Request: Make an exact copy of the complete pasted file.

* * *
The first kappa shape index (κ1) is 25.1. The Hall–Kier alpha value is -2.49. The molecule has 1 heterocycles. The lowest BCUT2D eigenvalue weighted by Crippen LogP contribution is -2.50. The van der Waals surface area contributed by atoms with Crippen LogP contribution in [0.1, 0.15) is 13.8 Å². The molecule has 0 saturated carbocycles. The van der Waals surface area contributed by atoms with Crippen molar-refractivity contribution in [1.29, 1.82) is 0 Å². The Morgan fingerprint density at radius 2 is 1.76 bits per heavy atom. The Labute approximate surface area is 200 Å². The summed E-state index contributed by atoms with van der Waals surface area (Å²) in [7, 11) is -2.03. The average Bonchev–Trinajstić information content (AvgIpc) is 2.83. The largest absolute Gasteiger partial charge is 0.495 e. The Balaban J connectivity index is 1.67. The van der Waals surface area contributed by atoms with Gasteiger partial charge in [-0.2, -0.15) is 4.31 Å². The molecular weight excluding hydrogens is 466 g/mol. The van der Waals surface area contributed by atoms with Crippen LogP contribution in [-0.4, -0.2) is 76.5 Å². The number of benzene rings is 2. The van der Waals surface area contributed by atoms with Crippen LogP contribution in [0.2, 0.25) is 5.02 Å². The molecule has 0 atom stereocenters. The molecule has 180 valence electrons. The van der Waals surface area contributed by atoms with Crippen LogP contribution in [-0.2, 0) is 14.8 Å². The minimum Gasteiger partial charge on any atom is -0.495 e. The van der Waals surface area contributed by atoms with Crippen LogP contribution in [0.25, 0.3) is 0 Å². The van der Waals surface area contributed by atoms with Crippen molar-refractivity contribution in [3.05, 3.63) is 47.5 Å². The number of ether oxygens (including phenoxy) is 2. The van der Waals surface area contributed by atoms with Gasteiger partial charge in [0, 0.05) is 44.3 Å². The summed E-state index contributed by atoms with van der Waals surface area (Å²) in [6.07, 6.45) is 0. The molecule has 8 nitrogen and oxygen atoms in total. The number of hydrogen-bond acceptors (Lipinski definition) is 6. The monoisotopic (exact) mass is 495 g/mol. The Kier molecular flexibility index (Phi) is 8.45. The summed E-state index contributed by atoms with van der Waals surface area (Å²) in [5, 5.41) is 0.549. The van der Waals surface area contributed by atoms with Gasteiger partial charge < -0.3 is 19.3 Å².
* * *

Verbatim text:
The first kappa shape index (κ1) is 25.1. The Hall–Kier alpha value is -2.49. The molecule has 1 heterocycles. The lowest BCUT2D eigenvalue weighted by Crippen LogP contribution is -2.50. The van der Waals surface area contributed by atoms with Crippen LogP contribution in [0.1, 0.15) is 13.8 Å². The molecule has 0 saturated carbocycles. The van der Waals surface area contributed by atoms with Crippen molar-refractivity contribution in [1.29, 1.82) is 0 Å². The Morgan fingerprint density at radius 2 is 1.76 bits per heavy atom. The Labute approximate surface area is 200 Å². The summed E-state index contributed by atoms with van der Waals surface area (Å²) in [7, 11) is -2.03. The average Bonchev–Trinajstić information content (AvgIpc) is 2.83. The largest absolute Gasteiger partial charge is 0.495 e. The Balaban J connectivity index is 1.67. The van der Waals surface area contributed by atoms with Gasteiger partial charge in [-0.2, -0.15) is 4.31 Å². The molecular weight excluding hydrogens is 466 g/mol. The van der Waals surface area contributed by atoms with Crippen LogP contribution in [-0.4, -0.2) is 76.5 Å². The number of benzene rings is 2. The van der Waals surface area contributed by atoms with Crippen LogP contribution in [0.2, 0.25) is 5.02 Å². The molecule has 0 atom stereocenters. The molecule has 180 valence electrons. The van der Waals surface area contributed by atoms with Crippen LogP contribution in [-0.2, 0) is 14.8 Å². The minimum Gasteiger partial charge on any atom is -0.495 e. The van der Waals surface area contributed by atoms with Crippen LogP contribution in [0.25, 0.3) is 0 Å². The van der Waals surface area contributed by atoms with Crippen molar-refractivity contribution in [3.05, 3.63) is 47.5 Å². The number of ether oxygens (including phenoxy) is 2. The van der Waals surface area contributed by atoms with Gasteiger partial charge in [0, 0.05) is 44.3 Å². The summed E-state index contributed by atoms with van der Waals surface area (Å²) in [6.07, 6.45) is 0. The molecule has 8 nitrogen and oxygen atoms in total. The number of hydrogen-bond acceptors (Lipinski definition) is 6. The monoisotopic (exact) mass is 495 g/mol. The Kier molecular flexibility index (Phi) is 8.45. The summed E-state index contributed by atoms with van der Waals surface area (Å²) in [5, 5.41) is 0.549. The van der Waals surface area contributed by atoms with Gasteiger partial charge < -0.3 is 19.3 Å².